Wednesday, November 7, 2012

Early Christianity: A New Earth



            Pharisaic Judaism at the time of Christ shared many beliefs in common with what is known as apocalypticism and likely expected a radical inbreaking of the rule of God along with a new heavens and a new earth.[1] Such expectation can be seen in the prophecy of Isaiah in the Old Testament (Isaiah 65:17; 66:22). Still, the Judaism from which Christianity sprang did not have a unified and well-developed teaching concerning the afterlife. They even disagreed about whether there would be an afterlife at all.
            Jesus himself spoke of the afterlife quite often (Matthew 5:11-12; 6:19-21; 18:8; 22:23-32; John 11:21-27). His focus on the world to come did not lead to an otherworldly detachment from the affairs of this life. Rather, Jesus revealed that heavenly minded people do the most earthly good (Matthew 25:14-30; Luke 14:12-14). Jesus’ taught the resurrection as a threat and a promise (John 5:28-29; Matthew 16:27; 25:31-46). Yet, for all his emphasis on the world to come, Jesus did not give many details about what that world will be like.
            Belief in the world to come played a key role in early Christian thought and practice.[2] This belief served as the basis for urgent pleas for the practice of Christian ethics.[3] Just as with every other belief articulated in the Nicene Creed, belief in a world to come was held by Christians since the time of the apostles.



[1] Porter, Dictionary of New Testament background : a compendium of contemporary biblical scholarship.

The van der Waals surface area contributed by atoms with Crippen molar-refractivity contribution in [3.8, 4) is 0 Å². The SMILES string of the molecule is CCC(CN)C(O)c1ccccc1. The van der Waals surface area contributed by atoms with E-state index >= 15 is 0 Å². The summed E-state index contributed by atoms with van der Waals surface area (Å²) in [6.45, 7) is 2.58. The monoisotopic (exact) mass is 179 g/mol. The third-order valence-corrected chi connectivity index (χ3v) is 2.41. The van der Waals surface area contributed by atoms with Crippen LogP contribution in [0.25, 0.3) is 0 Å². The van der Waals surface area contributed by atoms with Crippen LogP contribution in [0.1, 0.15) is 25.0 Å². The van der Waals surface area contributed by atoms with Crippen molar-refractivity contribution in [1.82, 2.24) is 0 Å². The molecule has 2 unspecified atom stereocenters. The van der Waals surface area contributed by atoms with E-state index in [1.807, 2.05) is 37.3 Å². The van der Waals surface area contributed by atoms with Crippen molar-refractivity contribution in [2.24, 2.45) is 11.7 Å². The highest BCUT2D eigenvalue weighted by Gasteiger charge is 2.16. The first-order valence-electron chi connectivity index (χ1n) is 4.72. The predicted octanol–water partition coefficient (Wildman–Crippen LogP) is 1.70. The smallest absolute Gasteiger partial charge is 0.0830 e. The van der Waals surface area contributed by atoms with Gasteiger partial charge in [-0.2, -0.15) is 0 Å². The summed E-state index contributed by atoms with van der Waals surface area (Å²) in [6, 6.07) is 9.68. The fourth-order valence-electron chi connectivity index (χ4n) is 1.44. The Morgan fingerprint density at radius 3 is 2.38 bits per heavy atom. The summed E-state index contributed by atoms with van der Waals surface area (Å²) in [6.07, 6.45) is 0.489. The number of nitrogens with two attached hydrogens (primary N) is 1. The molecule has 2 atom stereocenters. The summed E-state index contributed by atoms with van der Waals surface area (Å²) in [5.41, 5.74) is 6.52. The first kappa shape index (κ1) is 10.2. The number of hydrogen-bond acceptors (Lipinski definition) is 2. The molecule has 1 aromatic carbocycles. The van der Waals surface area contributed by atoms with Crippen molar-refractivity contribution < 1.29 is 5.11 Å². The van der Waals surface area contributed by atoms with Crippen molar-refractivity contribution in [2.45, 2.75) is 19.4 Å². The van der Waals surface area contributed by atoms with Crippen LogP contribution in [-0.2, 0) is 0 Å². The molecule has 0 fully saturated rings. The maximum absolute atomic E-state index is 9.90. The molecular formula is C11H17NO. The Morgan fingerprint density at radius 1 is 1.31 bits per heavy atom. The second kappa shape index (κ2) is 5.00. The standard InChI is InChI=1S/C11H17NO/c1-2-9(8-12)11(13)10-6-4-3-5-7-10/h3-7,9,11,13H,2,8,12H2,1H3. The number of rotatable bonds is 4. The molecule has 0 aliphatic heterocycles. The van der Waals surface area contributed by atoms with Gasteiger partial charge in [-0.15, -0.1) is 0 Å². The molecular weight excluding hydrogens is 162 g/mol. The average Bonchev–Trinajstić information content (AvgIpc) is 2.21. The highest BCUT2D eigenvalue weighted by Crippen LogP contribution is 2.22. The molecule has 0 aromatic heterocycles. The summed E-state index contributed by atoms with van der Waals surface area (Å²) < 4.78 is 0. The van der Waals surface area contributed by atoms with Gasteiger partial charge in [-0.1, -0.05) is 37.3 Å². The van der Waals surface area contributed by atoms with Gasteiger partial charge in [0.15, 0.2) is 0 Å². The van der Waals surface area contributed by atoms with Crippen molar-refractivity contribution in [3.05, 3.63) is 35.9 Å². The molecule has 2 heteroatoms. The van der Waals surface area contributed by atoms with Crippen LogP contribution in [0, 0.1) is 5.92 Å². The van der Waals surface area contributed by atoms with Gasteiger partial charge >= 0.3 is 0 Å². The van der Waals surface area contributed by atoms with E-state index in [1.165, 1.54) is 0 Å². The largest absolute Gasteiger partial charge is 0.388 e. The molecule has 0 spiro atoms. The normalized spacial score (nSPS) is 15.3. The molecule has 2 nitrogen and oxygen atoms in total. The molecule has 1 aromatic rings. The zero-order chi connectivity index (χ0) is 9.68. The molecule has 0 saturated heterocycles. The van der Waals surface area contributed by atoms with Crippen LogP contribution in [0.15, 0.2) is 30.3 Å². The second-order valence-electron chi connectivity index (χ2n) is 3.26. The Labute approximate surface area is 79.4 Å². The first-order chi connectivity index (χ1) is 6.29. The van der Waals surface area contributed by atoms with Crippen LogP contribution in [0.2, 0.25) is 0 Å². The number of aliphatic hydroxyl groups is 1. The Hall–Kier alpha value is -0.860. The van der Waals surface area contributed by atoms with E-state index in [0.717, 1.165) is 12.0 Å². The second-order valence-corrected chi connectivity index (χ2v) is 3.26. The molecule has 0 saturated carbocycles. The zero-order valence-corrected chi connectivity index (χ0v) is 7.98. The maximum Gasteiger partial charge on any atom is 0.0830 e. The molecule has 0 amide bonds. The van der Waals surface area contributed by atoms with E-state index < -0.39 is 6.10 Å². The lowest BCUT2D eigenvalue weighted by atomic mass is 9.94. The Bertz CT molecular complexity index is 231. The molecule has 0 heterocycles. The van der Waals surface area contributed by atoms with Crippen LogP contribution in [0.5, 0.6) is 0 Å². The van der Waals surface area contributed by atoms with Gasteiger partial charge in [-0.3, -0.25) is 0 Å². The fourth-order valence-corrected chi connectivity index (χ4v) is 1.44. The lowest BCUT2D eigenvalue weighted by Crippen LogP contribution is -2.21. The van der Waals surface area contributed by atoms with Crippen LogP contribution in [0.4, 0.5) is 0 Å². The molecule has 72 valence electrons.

[2] “Each major tenet of primitive Christian belief must be understood in this apocalyptic context: the very charter of Christian orthodoxy, the command of the risen Lord to the apostles to make disciples and to teach them to observe everything that he had commanded, was predicated on the promise and the prophecy that he would be with them until the consummation of the age” Ferguson, Backgrounds of early Christianity, 123.; Further, He says to them, “Your new moons and your Sabbaths I cannot endure.” Ye perceive how He speaks: Your present Sabbaths are not acceptable to Me, but that is which I have made, [namely this,] when, giving rest to all things, I shall make a beginning of the eighth day, that is, a beginning of another world” Barnabas XV, ANF I p. 147
[3] “If we please Him in this present world, we will also inherit the future world. For He promised to us that He will raise us again from the dead.” Polycarp to the Philippians V, ANF I p. 34; “Wherefore, then, my brethren, let us struggle with all earnestness…And should we not all be able to obtain the crown, let us at least come near to it. We must remember that he who strives in the corruptible contest, if he be found acting unfairly, is taken away and scourged, and cast forth from the lists. What then think ye? If one does anything unseemly in the incorruptible contest, what shall he have to bear? For of those who do not preserve the seal unbroken, the Scripture saith, “Their worm shall not die, and their fire shall not be quenched, and they shall be a spectacle to all flesh.”” 2 Clement VII, ANF VII p. 519; “As long, therefore, as we are upon the earth, let us practice repentance, for we are as clay in the hand of the artificer. For as the potter, if he make a vessel, and it be distorted or broken in his hands, fashions it over again; but if he have before this cast it into the furnace of fire, can no longer find any help for it: so let us also, while we are in this world, repent with our whole heart of the evil deeds we have done in the flesh, that we may be saved by the Lord, while we have yet an opportunity of repentance. For after we have gone out of the world, no further power of confessing or repenting will there belong to us.” Ibid., VIII; “the righteous man also walks in this world, yet looks forward to the holy age [to come].” Barnabas X, ANF I p. 144; “If, therefore, you do these things, you shall be able to bear fruit for the life to come.” Shepherd of Hermas Similitude IV, ANF II p. 33